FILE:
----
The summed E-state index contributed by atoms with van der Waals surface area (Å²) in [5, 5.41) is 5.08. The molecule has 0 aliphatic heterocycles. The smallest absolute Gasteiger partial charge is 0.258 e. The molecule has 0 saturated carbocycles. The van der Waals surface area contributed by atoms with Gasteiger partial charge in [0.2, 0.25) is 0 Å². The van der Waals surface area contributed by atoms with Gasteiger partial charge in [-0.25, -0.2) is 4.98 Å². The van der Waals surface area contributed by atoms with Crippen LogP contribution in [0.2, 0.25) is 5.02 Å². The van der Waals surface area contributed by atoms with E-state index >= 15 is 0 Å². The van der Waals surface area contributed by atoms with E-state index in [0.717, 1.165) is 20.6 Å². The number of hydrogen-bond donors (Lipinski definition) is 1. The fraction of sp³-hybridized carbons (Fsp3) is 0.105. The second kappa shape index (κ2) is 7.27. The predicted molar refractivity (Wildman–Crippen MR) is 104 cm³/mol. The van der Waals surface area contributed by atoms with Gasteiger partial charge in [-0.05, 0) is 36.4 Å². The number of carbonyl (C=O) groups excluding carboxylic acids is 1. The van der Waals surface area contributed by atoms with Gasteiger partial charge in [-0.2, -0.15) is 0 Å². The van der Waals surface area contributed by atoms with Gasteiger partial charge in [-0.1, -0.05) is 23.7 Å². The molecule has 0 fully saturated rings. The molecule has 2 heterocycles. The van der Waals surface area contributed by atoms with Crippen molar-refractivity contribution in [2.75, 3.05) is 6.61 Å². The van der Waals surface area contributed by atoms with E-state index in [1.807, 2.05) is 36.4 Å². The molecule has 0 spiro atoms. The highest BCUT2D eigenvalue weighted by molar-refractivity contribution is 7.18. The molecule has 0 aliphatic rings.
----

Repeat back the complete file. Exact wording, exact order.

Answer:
The summed E-state index contributed by atoms with van der Waals surface area (Å²) in [5, 5.41) is 5.08. The molecule has 0 aliphatic heterocycles. The smallest absolute Gasteiger partial charge is 0.258 e. The molecule has 0 saturated carbocycles. The van der Waals surface area contributed by atoms with Gasteiger partial charge in [0.2, 0.25) is 0 Å². The van der Waals surface area contributed by atoms with Gasteiger partial charge in [-0.25, -0.2) is 4.98 Å². The van der Waals surface area contributed by atoms with Crippen LogP contribution in [0.2, 0.25) is 5.02 Å². The van der Waals surface area contributed by atoms with E-state index >= 15 is 0 Å². The van der Waals surface area contributed by atoms with E-state index in [0.717, 1.165) is 20.6 Å². The number of hydrogen-bond donors (Lipinski definition) is 1. The fraction of sp³-hybridized carbons (Fsp3) is 0.105. The second kappa shape index (κ2) is 7.27. The predicted molar refractivity (Wildman–Crippen MR) is 104 cm³/mol. The van der Waals surface area contributed by atoms with Gasteiger partial charge in [-0.05, 0) is 36.4 Å². The number of carbonyl (C=O) groups excluding carboxylic acids is 1. The van der Waals surface area contributed by atoms with Gasteiger partial charge in [-0.2, -0.15) is 0 Å². The van der Waals surface area contributed by atoms with Gasteiger partial charge in [-0.1, -0.05) is 23.7 Å². The molecule has 0 fully saturated rings. The molecule has 2 heterocycles. The van der Waals surface area contributed by atoms with Crippen molar-refractivity contribution in [2.75, 3.05) is 6.61 Å². The van der Waals surface area contributed by atoms with E-state index in [1.807, 2.05) is 36.4 Å². The molecule has 0 spiro atoms. The highest BCUT2D eigenvalue weighted by molar-refractivity contribution is 7.18. The molecule has 0 aliphatic rings.